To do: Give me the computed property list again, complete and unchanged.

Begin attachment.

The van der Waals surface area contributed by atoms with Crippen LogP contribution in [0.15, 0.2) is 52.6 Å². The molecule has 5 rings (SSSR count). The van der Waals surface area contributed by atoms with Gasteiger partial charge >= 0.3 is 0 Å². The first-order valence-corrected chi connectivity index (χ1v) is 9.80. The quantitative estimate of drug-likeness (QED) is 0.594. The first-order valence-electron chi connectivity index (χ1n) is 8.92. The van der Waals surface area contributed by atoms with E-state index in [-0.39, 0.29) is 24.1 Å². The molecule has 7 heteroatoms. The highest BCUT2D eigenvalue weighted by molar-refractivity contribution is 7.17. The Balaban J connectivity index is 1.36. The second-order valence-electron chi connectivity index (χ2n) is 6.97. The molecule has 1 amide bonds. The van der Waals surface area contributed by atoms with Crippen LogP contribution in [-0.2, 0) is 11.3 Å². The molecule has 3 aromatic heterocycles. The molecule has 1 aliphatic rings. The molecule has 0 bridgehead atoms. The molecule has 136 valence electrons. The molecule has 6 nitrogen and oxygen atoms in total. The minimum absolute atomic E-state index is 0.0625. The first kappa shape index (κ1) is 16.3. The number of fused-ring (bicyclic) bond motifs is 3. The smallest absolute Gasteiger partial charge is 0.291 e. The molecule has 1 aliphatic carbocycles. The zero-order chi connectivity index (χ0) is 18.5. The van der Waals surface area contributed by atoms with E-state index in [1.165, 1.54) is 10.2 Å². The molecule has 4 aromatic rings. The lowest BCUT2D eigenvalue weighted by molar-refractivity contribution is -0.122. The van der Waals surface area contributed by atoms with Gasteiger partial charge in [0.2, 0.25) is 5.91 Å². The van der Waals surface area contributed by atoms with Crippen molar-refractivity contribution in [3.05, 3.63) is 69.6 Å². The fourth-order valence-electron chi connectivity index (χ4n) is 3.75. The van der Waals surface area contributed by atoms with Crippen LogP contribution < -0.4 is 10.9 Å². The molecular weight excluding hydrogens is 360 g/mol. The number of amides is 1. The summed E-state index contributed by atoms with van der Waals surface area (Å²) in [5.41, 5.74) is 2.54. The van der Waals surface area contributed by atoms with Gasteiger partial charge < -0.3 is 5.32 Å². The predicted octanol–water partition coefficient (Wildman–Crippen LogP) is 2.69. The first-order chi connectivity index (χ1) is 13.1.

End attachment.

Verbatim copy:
The van der Waals surface area contributed by atoms with Crippen LogP contribution in [0.15, 0.2) is 52.6 Å². The molecule has 5 rings (SSSR count). The van der Waals surface area contributed by atoms with Gasteiger partial charge >= 0.3 is 0 Å². The first-order valence-corrected chi connectivity index (χ1v) is 9.80. The quantitative estimate of drug-likeness (QED) is 0.594. The first-order valence-electron chi connectivity index (χ1n) is 8.92. The van der Waals surface area contributed by atoms with E-state index in [-0.39, 0.29) is 24.1 Å². The molecule has 7 heteroatoms. The highest BCUT2D eigenvalue weighted by molar-refractivity contribution is 7.17. The Balaban J connectivity index is 1.36. The second-order valence-electron chi connectivity index (χ2n) is 6.97. The molecule has 1 amide bonds. The van der Waals surface area contributed by atoms with Crippen LogP contribution in [-0.2, 0) is 11.3 Å². The molecule has 3 aromatic heterocycles. The molecule has 1 aliphatic rings. The molecule has 0 bridgehead atoms. The molecule has 136 valence electrons. The molecule has 6 nitrogen and oxygen atoms in total. The minimum absolute atomic E-state index is 0.0625. The first kappa shape index (κ1) is 16.3. The number of fused-ring (bicyclic) bond motifs is 3. The smallest absolute Gasteiger partial charge is 0.291 e. The molecule has 1 aliphatic carbocycles. The zero-order chi connectivity index (χ0) is 18.5. The van der Waals surface area contributed by atoms with E-state index in [1.165, 1.54) is 10.2 Å². The molecule has 4 aromatic rings. The lowest BCUT2D eigenvalue weighted by molar-refractivity contribution is -0.122. The van der Waals surface area contributed by atoms with Gasteiger partial charge in [0.2, 0.25) is 5.91 Å². The van der Waals surface area contributed by atoms with Crippen molar-refractivity contribution in [3.05, 3.63) is 69.6 Å². The fourth-order valence-electron chi connectivity index (χ4n) is 3.75. The van der Waals surface area contributed by atoms with Crippen LogP contribution < -0.4 is 10.9 Å². The molecular weight excluding hydrogens is 360 g/mol. The number of amides is 1. The summed E-state index contributed by atoms with van der Waals surface area (Å²) in [5.41, 5.74) is 2.54. The van der Waals surface area contributed by atoms with Gasteiger partial charge < -0.3 is 5.32 Å². The predicted octanol–water partition coefficient (Wildman–Crippen LogP) is 2.69. The first-order chi connectivity index (χ1) is 13.1.